Page:Two Treatises of Government.djvu/208

This page has been proofread, but needs to be validated.
Of Civil-Government.
  1. of Adam's poſterity, being ſo long ſince utterly loſt, that in the races of mankind and families of the world, there remains not to one above another, the leaſt pretence to be the eldeſt houſe, and to have the right of inheritance:

All theſe premiſes having, as I think, been clearly made out, it is impoſſible that the rulers now on earth ſhould make any benefit, or derive any the leaſt ſhadow of authority from that, which is held to be the fountain of all power, Adam's private dominion and paternal juriſdicition; ſo that he that will not give juſt occaſion to think that all government in the world is the product only of force and violence, and that men live together by no other rules but that of beaſts, where the ſtrongeſt carries it, and ſo lay a foundation for perpetual diſorder and miſchief, tumult, ſedition and rebellion, (things that the followers of that hypotheſis ſo loudly cry out againſt) muſt of neceſſity find out another riſe of governwent, another original of political power, and another way of deſigning and knowing the perſons that have it, than what Sir Robert Filmer hath taught us.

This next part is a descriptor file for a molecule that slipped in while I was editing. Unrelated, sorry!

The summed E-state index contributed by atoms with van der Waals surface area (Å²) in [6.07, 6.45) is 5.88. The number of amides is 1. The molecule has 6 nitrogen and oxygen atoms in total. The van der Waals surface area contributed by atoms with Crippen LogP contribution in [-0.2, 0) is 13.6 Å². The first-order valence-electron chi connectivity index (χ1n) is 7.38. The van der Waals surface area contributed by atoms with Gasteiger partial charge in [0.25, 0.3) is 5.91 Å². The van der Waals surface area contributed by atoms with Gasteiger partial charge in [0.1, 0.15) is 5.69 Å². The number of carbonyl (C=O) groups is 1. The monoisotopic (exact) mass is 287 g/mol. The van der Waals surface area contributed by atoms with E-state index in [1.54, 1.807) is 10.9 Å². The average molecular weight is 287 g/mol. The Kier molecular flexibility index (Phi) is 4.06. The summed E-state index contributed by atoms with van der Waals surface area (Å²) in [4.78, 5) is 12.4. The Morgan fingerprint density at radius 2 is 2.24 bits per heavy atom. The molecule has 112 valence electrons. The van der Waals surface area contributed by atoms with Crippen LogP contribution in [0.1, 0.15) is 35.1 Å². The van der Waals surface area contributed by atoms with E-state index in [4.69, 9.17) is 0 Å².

§. 2. To this purpoſe, I think it may not be amiſs, to ſet down what I take to be political power; that the power of a magiſtrate over a ſubject may be diſtinguiſhed from that of a father over his children, a maſter over his ſervant, a huſband over his wife, and